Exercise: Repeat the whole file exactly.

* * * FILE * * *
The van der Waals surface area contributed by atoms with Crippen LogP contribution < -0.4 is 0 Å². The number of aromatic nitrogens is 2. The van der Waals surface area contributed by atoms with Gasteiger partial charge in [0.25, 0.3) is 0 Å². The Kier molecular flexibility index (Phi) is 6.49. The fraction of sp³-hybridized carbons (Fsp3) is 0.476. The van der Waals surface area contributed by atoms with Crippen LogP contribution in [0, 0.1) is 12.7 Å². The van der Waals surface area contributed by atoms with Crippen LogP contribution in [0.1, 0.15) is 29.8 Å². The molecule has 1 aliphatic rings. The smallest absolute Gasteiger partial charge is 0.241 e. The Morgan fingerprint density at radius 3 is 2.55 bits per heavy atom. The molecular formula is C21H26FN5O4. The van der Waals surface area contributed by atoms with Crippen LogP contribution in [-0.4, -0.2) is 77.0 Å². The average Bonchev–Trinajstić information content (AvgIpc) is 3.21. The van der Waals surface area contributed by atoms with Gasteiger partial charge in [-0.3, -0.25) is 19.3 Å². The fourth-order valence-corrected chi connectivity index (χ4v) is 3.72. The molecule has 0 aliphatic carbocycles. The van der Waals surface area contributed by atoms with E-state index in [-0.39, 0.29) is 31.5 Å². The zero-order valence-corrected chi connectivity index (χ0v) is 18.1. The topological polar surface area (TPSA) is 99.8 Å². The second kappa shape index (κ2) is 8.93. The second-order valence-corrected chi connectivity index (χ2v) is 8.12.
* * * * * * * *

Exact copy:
The van der Waals surface area contributed by atoms with Crippen LogP contribution < -0.4 is 0 Å². The number of aromatic nitrogens is 2. The van der Waals surface area contributed by atoms with Gasteiger partial charge in [0.25, 0.3) is 0 Å². The Kier molecular flexibility index (Phi) is 6.49. The fraction of sp³-hybridized carbons (Fsp3) is 0.476. The van der Waals surface area contributed by atoms with Crippen LogP contribution in [0, 0.1) is 12.7 Å². The van der Waals surface area contributed by atoms with Crippen LogP contribution in [0.1, 0.15) is 29.8 Å². The molecule has 1 aliphatic rings. The smallest absolute Gasteiger partial charge is 0.241 e. The Morgan fingerprint density at radius 3 is 2.55 bits per heavy atom. The molecular formula is C21H26FN5O4. The van der Waals surface area contributed by atoms with Crippen LogP contribution in [-0.4, -0.2) is 77.0 Å². The average Bonchev–Trinajstić information content (AvgIpc) is 3.21. The van der Waals surface area contributed by atoms with Gasteiger partial charge in [-0.3, -0.25) is 19.3 Å². The fourth-order valence-corrected chi connectivity index (χ4v) is 3.72. The molecule has 0 aliphatic carbocycles. The van der Waals surface area contributed by atoms with E-state index in [-0.39, 0.29) is 31.5 Å². The zero-order valence-corrected chi connectivity index (χ0v) is 18.1. The topological polar surface area (TPSA) is 99.8 Å². The second kappa shape index (κ2) is 8.93. The second-order valence-corrected chi connectivity index (χ2v) is 8.12.